I recently discovered the money-saving option of booking a vacation rental directly from the owner of a condo on an online market place. It was a fantastic experience. I had a more personal experience than if I had stayed in a hotel. Most importantly, I saved a bunch of money. But one thing I didn’t consider as an end-user was “What will the neighbors think?” I honestly didn’t give them a second thought. But I can assume it’s not fun for community members who are now dealing with strangers — safety issues, noise and extra traffic — all because their neighbor has decided to make some extra money at home…well really, with their home.
In fact, isn’t that why residential areas were invented in the first place? Business should be taking place in a whole other district no? Or, should this new business opportunity trump the quiet enjoyment that is expected by everyone in every community? For a legal perspective on this new hot-button issue, David J. Byrne, Esq. from Ansell Grimm & Aaron, PC shared his thoughts on what condominiums and homeowner associations can do to keep their residents happy, informed and safe.
How can associations enforce short-term rental policies with lodging websites becoming so popular and so lucrative? “Assuming the violations can be proven, the recourse would be whatever is available under state statutes or under the governing documents,” said Byrne. He went on to say that you can go to the trouble of reporting to the site that the listing they are promoting is in violation with the bylaws of the residence. But there is not much incentive to the lodging site to be helpful. Byrne said that lodging websites “can choose to ignore you.” According to Byrne, the online company can list a rental that is going against a particular property’s bylaws. “It’s not illegal. The obligation to not do it is presumably created by a contract that the owner is a party to, not the website company,” he explained.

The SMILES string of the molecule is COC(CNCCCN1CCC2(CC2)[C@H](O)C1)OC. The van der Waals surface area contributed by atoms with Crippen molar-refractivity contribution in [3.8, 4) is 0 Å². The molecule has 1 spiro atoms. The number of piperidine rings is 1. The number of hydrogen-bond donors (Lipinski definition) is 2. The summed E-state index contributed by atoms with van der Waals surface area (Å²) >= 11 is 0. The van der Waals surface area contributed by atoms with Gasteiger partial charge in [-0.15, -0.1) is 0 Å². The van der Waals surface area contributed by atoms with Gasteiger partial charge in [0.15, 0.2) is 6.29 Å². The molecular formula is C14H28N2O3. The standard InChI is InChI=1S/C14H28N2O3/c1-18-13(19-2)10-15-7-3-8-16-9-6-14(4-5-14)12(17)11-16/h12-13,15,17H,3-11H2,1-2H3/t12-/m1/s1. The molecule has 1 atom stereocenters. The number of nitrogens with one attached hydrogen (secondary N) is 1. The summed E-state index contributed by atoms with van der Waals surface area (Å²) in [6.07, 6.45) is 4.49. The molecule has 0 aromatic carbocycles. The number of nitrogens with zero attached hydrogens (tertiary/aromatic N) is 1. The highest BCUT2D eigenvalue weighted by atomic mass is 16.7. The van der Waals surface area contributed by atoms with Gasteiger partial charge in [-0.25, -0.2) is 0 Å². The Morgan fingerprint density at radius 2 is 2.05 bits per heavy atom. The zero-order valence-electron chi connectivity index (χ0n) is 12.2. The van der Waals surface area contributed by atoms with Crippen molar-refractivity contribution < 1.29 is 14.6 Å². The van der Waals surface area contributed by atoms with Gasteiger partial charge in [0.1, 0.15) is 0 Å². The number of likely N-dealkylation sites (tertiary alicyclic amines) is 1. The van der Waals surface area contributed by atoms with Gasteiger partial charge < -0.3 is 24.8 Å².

What can associations do to prevent owners from posting units for rent on these sites? “A lot of it would depend on the state. But you could get court orders that prohibit the owners that are doing it, and maybe get a court order that prohibits the website from taking the ad. But that might be a little more difficult,” said Byrne.
Since many bylaws prohibit home businesses and short-term rentals, one may be wondering how owners can get away with this at all. The ease at which there are work-arounds comes down to the security and anonymity of the owners in a particular association. It can be a lot trickier for owners to hide these online rentals in high-rises with key fobs at every entrance and car permits, than in free-standing condos, single-family homes or townhouses. “They shouldn’t be able to do it,” said Byrne. “The practical aspect of it depends on the community. If you’re in a high-rise building with controlled access and controlled garages it would be very difficult to do it. But if you’re in a regular suburban-type condo where there is really no security, then no one really knows who’s in your building.”
Can these unofficial renters be charged with trespassing? “Generally speaking, the owner has easement rights that are subject to the ability of the association to enforce rules and covenants. You have to get an order or some other prohibition of that particular thing. But the person who uses the key fob isn’t technically trespassing. He or she has the right to be there as far as he or she knows.” he said.
Does the document from the rental site give paying lodgers a right to stay? “It depends. If the association’s rules require a certain form or proof to be submitted to the board and it’s not there, the person isn’t allowed to be there. It’s like you drove in off the street and decided to go there,” Byrne said. But what if all this is happening while an owner is out of town? Can building management or security escort short-term tenants off the property? “Maybe,” said Byrne. “It depends on the state and the governing documents. You can treat the person as a squatter. If the building doesn’t have [the person’s identification] on file or a copy of a lease or some other document, you could make a credible case that the person is in off the street and you’re not going to let them in.”